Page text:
Organ donation by an individual with a psychiatric diagnosis presents a number of ethical issues. This paper notes that particular attention must be paid to mental competence, consent, and guardianship, when making any decision about organ donation in such individuals.
Legislation in all provinces in Canada outlines conditions for organ transplantation and provides a definition of mental competency. Under the Human Tissue Gift Act of Alberta, mental competency is defined as the ability to comprehend the subject matter pertaining to the decision of organ transplantation and the ability to understand the consequences of such a decision. (1) Little has been written concerning persons with a psychiatric illness, who want to donate an organ for transplantation, although there has been some discussion concerning potential donors and organ procurement and such important factors as consent, abuse (moral), and coercion. (2) (3) (4) (5) (6) When a third party asks a psychiatric patient under their care to donate an organ, a treatment team faces a number of difficult decisions.
In the case that follows, a man diagnosed with schizophrenia was asked by his family to donate a kidney to another family member. As a consequence, the treatment team had to deal with legal issues, face time constraints, and address family and guardian concerns.
A 50-year-old man ("Mr. X") with a long history of chronic undifferentiated schizophrenia and dull normal intelligence was admitted to Alberta Hospital Ponoka, a facility that provides specialized psychiatric and brain-injury rehabilitation services. Earlier, under the Dependent Adults Act of Alberta, (7) Mr. X had been placed on a Public Guardianship Order because the authorities deemed him to be too incompetent to make decisions about his own well being. In addition, Mr. X was illiterate. Because of his numerous admissions to psychiatric facilities and many failed community placements, Mr. X had lost contact with his family over the previous few years. Mr. X's brother had endstage renal disease that required dialysis, and he had been placed on a transplant list at a local general hospital. Shortly thereafter, after returning from a visit with his family, Mr. X began to ask the staff questions about the process of donating a kidney. He asked what would happen to someone who could not get a kidney donation. We explained to him the physical consequences of donating a kidney and the implications for him of subsequent kidney disease. Because of his low intellectual level and his psychiatric illness, we doubted that he grasped the complexity of the situation.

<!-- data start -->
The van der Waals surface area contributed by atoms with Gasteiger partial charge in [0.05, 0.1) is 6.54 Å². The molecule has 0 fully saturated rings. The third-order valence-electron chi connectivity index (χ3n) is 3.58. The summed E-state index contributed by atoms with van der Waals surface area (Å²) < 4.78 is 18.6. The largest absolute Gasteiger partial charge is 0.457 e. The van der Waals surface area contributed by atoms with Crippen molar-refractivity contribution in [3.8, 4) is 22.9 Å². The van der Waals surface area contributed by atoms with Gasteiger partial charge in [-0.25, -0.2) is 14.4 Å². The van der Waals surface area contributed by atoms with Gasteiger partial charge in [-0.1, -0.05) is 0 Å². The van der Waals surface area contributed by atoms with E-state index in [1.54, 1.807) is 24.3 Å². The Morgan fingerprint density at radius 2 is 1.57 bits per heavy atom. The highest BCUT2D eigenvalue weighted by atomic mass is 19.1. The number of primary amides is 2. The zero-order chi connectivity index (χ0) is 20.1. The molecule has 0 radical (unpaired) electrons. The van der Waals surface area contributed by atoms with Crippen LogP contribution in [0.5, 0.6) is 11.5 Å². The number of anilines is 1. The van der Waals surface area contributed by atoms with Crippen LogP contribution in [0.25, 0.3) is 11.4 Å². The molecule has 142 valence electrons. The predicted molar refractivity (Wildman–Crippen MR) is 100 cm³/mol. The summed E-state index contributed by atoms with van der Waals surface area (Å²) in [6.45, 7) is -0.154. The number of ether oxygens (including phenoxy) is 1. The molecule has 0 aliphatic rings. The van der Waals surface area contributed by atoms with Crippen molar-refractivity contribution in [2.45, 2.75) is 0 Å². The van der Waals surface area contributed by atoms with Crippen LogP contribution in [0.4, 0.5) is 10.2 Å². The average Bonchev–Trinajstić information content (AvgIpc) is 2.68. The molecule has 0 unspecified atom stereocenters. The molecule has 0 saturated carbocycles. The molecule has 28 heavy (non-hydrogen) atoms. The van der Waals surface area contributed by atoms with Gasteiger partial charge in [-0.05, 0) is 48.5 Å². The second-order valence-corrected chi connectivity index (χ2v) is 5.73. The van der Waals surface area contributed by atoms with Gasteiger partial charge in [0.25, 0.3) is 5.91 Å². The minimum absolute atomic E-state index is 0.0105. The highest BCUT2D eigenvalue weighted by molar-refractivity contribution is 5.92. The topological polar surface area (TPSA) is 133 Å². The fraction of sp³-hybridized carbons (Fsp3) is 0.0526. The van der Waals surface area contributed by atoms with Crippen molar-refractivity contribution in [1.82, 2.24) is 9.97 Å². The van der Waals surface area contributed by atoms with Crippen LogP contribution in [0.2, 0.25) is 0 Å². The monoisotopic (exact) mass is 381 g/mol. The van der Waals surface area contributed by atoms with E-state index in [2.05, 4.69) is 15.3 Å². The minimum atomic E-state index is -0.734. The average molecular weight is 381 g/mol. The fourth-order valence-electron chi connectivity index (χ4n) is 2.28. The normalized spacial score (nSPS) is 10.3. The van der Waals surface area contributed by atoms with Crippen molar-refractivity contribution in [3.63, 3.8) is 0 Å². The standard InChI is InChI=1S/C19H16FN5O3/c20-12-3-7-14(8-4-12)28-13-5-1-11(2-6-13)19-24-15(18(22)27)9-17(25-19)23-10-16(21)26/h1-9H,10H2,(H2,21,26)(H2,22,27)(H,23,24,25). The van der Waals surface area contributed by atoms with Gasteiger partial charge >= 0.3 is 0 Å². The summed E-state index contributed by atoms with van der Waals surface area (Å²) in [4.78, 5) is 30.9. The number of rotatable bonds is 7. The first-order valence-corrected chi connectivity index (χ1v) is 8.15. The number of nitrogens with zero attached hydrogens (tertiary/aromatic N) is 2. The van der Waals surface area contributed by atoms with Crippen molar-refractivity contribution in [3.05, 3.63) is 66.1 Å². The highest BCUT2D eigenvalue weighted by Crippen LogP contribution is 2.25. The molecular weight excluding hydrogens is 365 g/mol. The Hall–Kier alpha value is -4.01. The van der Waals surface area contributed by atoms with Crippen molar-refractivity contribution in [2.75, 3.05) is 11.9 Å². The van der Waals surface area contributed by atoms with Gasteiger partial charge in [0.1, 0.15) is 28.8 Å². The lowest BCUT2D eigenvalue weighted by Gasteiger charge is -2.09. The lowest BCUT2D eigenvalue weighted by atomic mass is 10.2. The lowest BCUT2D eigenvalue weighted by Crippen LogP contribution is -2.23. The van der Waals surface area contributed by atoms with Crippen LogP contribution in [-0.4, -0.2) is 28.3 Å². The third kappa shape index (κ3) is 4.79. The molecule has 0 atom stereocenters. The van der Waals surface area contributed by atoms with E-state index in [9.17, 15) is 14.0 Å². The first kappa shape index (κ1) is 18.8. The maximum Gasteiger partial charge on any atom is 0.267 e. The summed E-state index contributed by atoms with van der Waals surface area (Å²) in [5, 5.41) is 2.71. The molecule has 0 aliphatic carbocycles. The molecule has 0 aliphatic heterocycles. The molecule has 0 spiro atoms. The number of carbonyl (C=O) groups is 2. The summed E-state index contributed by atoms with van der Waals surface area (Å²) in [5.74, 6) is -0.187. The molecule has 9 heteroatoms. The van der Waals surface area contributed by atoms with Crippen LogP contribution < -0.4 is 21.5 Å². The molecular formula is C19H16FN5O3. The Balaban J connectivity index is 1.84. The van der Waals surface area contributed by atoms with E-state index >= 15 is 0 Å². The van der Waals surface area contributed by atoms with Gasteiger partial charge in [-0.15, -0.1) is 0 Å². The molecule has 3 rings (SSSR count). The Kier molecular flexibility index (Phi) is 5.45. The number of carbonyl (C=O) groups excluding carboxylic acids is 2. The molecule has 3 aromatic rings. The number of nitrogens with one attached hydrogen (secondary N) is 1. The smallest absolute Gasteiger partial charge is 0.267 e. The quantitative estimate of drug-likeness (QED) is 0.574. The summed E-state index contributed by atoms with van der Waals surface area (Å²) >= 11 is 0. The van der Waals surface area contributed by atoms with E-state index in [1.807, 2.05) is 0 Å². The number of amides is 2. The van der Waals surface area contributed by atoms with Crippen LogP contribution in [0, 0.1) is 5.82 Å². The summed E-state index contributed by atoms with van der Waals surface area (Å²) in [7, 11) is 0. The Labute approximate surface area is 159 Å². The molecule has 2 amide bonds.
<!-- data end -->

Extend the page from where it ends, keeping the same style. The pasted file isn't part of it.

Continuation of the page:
Subsequently the family asked Mr. X if he would act as a donor for his brother and the treatment team asked the public guardian (who had not been notified) for advice concerning their response to this request. After discussing the experience of donation with Mr. X, the treatment team concluded that Mr. X could not comprehend fully what he was being asked to do. Eventually, Mr. X said he did not want to donate a kidney, and thereupon the public guardian notified his relatives.
The staff person representing the public guardian reported that her supervisor had instructed her that she could not make a decision on Mr. X's behalf (whether he could donate a kidney). The supervisor said that the courts would have to decide if Mr. X wanted to pursue the option of organ donation.
Until his illness, our patient's brother (the intended recipient) had managed the family farm and was the only one capable of doing so. On the other hand, the family had little contact with Mr. X until recently when they had met more frequently. While our patient was visiting his family, they had raised the issue of the transplantation without notifying the treatment team or the guardian responsible for Mr. X's care. When Mr. X told the treatment team about his family's request, he displayed considerable anxiety about the decision. …